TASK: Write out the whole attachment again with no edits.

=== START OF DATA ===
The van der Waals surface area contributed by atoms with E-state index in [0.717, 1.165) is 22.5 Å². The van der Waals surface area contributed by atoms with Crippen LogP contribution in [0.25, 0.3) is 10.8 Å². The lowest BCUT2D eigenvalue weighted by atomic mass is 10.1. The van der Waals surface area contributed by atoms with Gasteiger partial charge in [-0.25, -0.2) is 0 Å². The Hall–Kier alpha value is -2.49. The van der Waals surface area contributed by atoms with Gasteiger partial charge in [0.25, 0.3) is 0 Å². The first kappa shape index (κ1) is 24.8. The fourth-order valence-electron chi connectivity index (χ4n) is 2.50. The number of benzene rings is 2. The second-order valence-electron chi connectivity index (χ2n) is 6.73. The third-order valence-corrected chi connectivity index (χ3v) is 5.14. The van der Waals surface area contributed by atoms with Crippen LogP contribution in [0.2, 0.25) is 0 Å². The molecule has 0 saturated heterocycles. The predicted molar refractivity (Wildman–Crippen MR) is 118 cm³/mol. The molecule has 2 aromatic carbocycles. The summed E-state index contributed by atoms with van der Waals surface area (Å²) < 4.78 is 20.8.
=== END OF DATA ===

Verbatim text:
The van der Waals surface area contributed by atoms with E-state index in [0.717, 1.165) is 22.5 Å². The van der Waals surface area contributed by atoms with Crippen LogP contribution in [0.25, 0.3) is 10.8 Å². The lowest BCUT2D eigenvalue weighted by atomic mass is 10.1. The van der Waals surface area contributed by atoms with Gasteiger partial charge in [-0.25, -0.2) is 0 Å². The Hall–Kier alpha value is -2.49. The van der Waals surface area contributed by atoms with Gasteiger partial charge in [0.25, 0.3) is 0 Å². The first kappa shape index (κ1) is 24.8. The fourth-order valence-electron chi connectivity index (χ4n) is 2.50. The number of benzene rings is 2. The second-order valence-electron chi connectivity index (χ2n) is 6.73. The third-order valence-corrected chi connectivity index (χ3v) is 5.14. The van der Waals surface area contributed by atoms with Crippen LogP contribution in [0.2, 0.25) is 0 Å². The molecule has 0 saturated heterocycles. The predicted molar refractivity (Wildman–Crippen MR) is 118 cm³/mol. The molecule has 2 aromatic carbocycles. The summed E-state index contributed by atoms with van der Waals surface area (Å²) < 4.78 is 20.8.